There are 3 ways members of the general public can contribute to developing an ANS:
The first opportunity to comment on a proposed ANS is when the sponsoring ASD submits a Project Initiation Notification (PINS), and members of the general public can then review and comment on the proposal following the steps below. A draft standard is not available at the PINS phase. After the PINS phase, a draft proposed ANS must be announced for public comment through ANSI Standards Action; this is the public’s opportunity to obtain and comment on a proposed draft document.
Check Standards Action weekly and review PINS announcements in the "Information Concerning" section to learn about proposed new and revised ANS
Identify a proposed standard (or a revision to a current ANS) that you might want to contribute to and find contact information for the sponsoring ASD
Review the proposal, and if you think it might conflict with or duplicate another proposed or approved ANS, submit your comments to the ASD in writing within the 30-day PINS comment period published in Standards Action, in accordance with the rules set for PINS requirement
Check Standards Action weekly and review the "Call for Comments" section.
Identify the draft standard that you'd like to review and comment.
Check how to obtain the draft: Some ASDs post public review drafts online during an open comment period, while others charge a fee to obtain a copy of a draft to defray development and production costs (and there may be other options as well).
Note (and adhere to) the comment deadline, which will be 30, 45, or 60 days from the date of the announcement in Standards Action.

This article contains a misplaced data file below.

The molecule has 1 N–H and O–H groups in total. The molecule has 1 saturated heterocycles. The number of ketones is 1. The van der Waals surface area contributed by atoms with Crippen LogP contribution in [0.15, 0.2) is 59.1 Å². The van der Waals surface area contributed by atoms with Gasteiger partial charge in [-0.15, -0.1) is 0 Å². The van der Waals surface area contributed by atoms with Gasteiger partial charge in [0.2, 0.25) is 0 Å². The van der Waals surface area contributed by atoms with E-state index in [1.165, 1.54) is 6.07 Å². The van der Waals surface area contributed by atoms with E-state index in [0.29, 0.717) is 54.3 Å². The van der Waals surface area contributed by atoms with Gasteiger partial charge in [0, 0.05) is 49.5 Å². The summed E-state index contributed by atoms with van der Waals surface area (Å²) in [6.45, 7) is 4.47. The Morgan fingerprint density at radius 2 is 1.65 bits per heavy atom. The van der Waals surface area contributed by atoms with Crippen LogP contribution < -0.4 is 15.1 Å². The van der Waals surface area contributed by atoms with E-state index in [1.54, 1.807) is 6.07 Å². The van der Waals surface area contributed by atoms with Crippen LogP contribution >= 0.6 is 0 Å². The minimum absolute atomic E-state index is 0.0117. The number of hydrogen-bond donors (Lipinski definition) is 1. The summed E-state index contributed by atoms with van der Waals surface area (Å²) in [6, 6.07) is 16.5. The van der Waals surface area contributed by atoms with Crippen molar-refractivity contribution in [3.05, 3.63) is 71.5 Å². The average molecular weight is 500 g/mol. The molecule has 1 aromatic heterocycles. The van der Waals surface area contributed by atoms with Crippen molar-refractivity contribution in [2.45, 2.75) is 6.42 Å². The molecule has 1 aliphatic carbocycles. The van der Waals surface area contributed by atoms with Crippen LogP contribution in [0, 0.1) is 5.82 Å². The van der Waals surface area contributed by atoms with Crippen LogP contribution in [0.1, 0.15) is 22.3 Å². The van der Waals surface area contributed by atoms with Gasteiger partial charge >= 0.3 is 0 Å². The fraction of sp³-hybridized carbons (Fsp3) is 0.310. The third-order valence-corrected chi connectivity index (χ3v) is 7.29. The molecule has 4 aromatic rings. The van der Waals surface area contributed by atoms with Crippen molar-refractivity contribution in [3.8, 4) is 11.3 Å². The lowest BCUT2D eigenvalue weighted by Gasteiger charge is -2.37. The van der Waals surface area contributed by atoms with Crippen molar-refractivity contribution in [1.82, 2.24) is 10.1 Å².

Submit comments directly to the ASD following its specific process and guidelines.
Here's how the sponsoring ANSI-Accredited Standards Developer will respond to your input, in accordance with its procedures.
First, ANSI's procedures encourage informal resolution before a formal appeal is filed, or resolution before the appeals process concludes, when possible.
All of this said, understand that if you do wish to file an appeal, you always start with an appeal to the ASD directly. The ASD's procedures, deadlines, and format requirements govern the appeals process at that level, so you need to obtain the ASD's appeal procedures. There may be a filing fee.
If the appeal to the ASD is not resolved to your satisfaction, only then do you have the right to file a procedural appeal with the ANSI Board of Standards Review (BSR), but that right to appeal is not available until after the BSR approves the standard as an ANS. (Also note that some ASDs approve ANS without BSR approval, and are called ANSI Audited Designators. The right to appeal ANS approved by these ASDs is different, so be sure to talk to the ASD staff for more information or contact firstname.lastname@example.org.)
Evidence that an unresolved objector completed the appeals process at the ASD level is part of the record that is reviewed by the ANSI BSR. You can learn more about the appeal process to BSR – but keep in mind that:
Note that ANSI-Accredited Standards Developers (ASDs) have different names for their consensus bodies, including technical committee (TC), voting group, and others.
ASDs have procedural requirements and participation policies for their consensus bodies, so you should contact the ASD to obtain a copy of its current procedures and apply to the ASD directly for consensus body (voting) membership.